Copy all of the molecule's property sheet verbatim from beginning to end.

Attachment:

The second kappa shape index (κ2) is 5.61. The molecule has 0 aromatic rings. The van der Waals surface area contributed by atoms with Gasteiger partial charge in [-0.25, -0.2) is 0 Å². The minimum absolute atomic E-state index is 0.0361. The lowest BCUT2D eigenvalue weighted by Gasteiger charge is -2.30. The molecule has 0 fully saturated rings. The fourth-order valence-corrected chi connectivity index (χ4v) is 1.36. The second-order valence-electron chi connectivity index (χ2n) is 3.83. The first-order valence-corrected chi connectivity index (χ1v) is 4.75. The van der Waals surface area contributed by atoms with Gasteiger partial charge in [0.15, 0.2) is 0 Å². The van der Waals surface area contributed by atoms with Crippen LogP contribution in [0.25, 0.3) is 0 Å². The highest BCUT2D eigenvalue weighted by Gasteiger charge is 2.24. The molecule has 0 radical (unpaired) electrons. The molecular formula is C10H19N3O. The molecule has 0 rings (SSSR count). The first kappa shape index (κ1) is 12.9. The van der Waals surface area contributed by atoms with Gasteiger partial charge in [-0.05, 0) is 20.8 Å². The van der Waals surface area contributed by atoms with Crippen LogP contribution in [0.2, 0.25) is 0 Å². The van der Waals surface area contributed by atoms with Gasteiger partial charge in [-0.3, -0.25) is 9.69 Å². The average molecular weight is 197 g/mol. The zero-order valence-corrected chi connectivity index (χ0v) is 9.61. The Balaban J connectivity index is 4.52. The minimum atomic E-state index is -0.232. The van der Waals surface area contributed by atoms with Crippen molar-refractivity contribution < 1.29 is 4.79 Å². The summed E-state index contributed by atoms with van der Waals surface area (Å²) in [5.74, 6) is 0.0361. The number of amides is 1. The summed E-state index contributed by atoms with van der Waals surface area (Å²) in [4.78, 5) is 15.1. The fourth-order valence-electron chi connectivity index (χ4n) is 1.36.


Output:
The second kappa shape index (κ2) is 5.61. The molecule has 0 aromatic rings. The van der Waals surface area contributed by atoms with Gasteiger partial charge in [-0.25, -0.2) is 0 Å². The minimum absolute atomic E-state index is 0.0361. The lowest BCUT2D eigenvalue weighted by Gasteiger charge is -2.30. The molecule has 0 fully saturated rings. The fourth-order valence-corrected chi connectivity index (χ4v) is 1.36. The second-order valence-electron chi connectivity index (χ2n) is 3.83. The first-order valence-corrected chi connectivity index (χ1v) is 4.75. The van der Waals surface area contributed by atoms with Gasteiger partial charge in [0.15, 0.2) is 0 Å². The van der Waals surface area contributed by atoms with Crippen LogP contribution in [0.25, 0.3) is 0 Å². The highest BCUT2D eigenvalue weighted by Gasteiger charge is 2.24. The molecule has 0 radical (unpaired) electrons. The molecular formula is C10H19N3O. The molecule has 0 rings (SSSR count). The first kappa shape index (κ1) is 12.9. The van der Waals surface area contributed by atoms with Gasteiger partial charge in [-0.05, 0) is 20.8 Å². The van der Waals surface area contributed by atoms with Crippen LogP contribution in [0.2, 0.25) is 0 Å². The van der Waals surface area contributed by atoms with Gasteiger partial charge in [-0.3, -0.25) is 9.69 Å². The average molecular weight is 197 g/mol. The zero-order valence-corrected chi connectivity index (χ0v) is 9.61. The Balaban J connectivity index is 4.52. The minimum atomic E-state index is -0.232. The van der Waals surface area contributed by atoms with Crippen molar-refractivity contribution < 1.29 is 4.79 Å². The summed E-state index contributed by atoms with van der Waals surface area (Å²) in [5.74, 6) is 0.0361. The number of amides is 1. The summed E-state index contributed by atoms with van der Waals surface area (Å²) in [4.78, 5) is 15.1. The fourth-order valence-electron chi connectivity index (χ4n) is 1.36.